Quality is the first norm for art, but its final norm is love and truth, the enriching of human life, the deepening of our vision.


H.R. Rookmaaker - The Christian and Art

The Christian and Art

by H.R. Rookmaaker
The subject of art has been almost wholly neglected in Protestant circles
during the last few centuries. This aspect of Puritanism was a result of a
mystical tendency which, in turn, was derived from medieval and
pietistic interpretations of Scripture. Art thus became a problem in
Bible-believing circles. At present several Protestant scholars are seeking
a solution to this problem, mainly in the area of art theory and criticism,
for the purpose of showing that a Christian analysis may also present
answers to questions of art. The norm for our attitude to art, however,
may not be sought in an attempt to build up an aesthetic of our own
since this is, of course, subjective and transient. Nor is this necessary for
the topic at hand. For the issues in question actually concern the nature
of a Christian way of life, and about this the Bible is explicit. From this
vantage point the subjectivity of the individual (type, character,
development) may also be taken into account.
A gift of God for enjoyment
It is wrong to pose an antithesis between one’s professional life and the
enjoyment of art in the same way that sincerity may be opposed to
light-heartedness, seriousness to frivolity, responsibility to trifling, or
constraint to joy. Such a distinction is humanistic. For both toil and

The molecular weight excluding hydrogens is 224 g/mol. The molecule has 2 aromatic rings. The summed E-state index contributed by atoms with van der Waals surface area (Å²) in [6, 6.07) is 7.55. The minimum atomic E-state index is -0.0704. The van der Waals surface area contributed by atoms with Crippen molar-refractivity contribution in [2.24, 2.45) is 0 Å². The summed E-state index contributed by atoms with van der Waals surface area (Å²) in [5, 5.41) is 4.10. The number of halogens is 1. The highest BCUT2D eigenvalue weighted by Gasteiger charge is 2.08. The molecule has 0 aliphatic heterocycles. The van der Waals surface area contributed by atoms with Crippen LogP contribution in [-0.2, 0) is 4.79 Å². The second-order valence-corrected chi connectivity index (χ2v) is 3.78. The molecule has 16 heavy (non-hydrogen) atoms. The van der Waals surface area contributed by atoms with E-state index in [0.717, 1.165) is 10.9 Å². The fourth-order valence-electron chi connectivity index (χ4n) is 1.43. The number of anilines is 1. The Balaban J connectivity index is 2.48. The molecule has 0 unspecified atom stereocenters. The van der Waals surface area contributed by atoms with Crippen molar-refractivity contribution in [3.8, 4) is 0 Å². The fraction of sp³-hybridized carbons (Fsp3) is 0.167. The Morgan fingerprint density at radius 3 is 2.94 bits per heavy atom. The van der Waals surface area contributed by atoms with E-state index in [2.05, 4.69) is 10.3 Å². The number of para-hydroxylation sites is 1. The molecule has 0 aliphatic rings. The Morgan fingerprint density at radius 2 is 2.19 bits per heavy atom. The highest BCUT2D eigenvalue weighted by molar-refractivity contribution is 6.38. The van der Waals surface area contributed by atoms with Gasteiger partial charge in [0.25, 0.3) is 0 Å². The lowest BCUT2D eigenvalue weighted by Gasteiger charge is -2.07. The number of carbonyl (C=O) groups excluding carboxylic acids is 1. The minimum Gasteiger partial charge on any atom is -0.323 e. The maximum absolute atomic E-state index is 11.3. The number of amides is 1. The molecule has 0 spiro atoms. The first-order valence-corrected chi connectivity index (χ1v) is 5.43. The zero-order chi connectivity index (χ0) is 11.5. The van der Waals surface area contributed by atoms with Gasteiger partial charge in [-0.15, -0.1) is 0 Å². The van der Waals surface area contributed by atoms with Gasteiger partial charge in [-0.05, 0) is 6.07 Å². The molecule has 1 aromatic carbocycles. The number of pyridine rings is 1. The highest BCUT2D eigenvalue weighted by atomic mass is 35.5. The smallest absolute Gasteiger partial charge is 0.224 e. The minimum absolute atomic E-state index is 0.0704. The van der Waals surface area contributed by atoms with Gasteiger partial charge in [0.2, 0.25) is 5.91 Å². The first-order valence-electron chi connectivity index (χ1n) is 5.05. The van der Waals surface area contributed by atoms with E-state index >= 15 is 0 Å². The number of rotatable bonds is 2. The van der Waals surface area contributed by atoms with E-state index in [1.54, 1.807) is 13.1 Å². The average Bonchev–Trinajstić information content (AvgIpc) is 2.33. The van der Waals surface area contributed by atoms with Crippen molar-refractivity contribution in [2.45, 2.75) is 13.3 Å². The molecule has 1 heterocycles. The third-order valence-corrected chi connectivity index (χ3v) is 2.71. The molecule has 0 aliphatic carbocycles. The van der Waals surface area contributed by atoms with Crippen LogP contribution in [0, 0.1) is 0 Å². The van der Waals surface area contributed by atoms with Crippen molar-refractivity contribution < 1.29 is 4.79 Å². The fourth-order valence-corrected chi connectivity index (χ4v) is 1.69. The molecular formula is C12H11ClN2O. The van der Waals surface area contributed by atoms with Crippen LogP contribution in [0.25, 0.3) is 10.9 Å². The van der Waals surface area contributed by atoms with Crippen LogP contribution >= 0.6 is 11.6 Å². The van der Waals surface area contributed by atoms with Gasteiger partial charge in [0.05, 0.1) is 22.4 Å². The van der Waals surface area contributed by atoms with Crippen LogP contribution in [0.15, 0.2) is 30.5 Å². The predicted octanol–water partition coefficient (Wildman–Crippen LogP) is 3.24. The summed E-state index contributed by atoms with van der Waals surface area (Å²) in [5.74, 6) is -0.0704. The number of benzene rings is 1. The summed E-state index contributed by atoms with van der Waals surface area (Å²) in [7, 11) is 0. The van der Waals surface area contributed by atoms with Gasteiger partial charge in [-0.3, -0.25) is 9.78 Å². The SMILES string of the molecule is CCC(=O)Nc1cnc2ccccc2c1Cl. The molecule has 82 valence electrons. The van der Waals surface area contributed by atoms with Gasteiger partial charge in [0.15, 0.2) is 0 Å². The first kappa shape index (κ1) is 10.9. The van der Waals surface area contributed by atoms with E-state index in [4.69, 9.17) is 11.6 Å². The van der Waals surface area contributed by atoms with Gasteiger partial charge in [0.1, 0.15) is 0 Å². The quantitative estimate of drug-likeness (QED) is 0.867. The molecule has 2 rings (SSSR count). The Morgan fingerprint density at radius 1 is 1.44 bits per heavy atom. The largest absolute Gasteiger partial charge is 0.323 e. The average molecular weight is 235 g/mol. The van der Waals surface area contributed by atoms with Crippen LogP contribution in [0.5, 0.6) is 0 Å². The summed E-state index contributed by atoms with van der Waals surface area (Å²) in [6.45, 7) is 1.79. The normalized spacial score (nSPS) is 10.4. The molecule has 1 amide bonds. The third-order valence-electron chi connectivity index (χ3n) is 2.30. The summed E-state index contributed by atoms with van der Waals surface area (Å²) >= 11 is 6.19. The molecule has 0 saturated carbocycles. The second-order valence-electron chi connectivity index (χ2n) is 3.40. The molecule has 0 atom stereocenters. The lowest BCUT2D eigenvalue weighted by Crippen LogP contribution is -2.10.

enjoyment have their respective place and purpose (Ecclesiastes 3:1).
The enjoyment of art belongs to the gifts which God presents to his
children for their happiness (cf. Ecclesiastes 3:11-13).
Different Types
There are many types of art, each fulfilling its own function. In music we
can differentiate between background music, folk songs, church music,
concert music, etc. Each of these has its own task and laws. During a
parade a concert by Bach is out of place, and a march played at a church
meeting is equally inappropriate. In pictorial art the distinction between
book illustrations, decorative murals and paintings is quite clear. Similar
differences in function can be noted in literature and the dramatic arts.
In each genre we discover various levels. Each kind requires a different
programme. Thus, varying levels of understanding – depending upon
knowledge, experience, education and other factors – give rise to
various kinds of art.
Art thus has many facets. And that which one is seeking or
presenting must be selected with tact and insight into the demands
made by the particular function and level. This, too, is a norm.
Function of art
Art or entertainment (both are fundamentally the same, although the
words perhaps denote different levels and functions) bring us into
contact with reality in two ways. In the first place every piece of art
reveals to us some portion of reality of which we were perhaps ignorant.
It opens our eyes to beauties and peculiarities not experienced before.
A landscape painting, for instance, may show the beauty of certain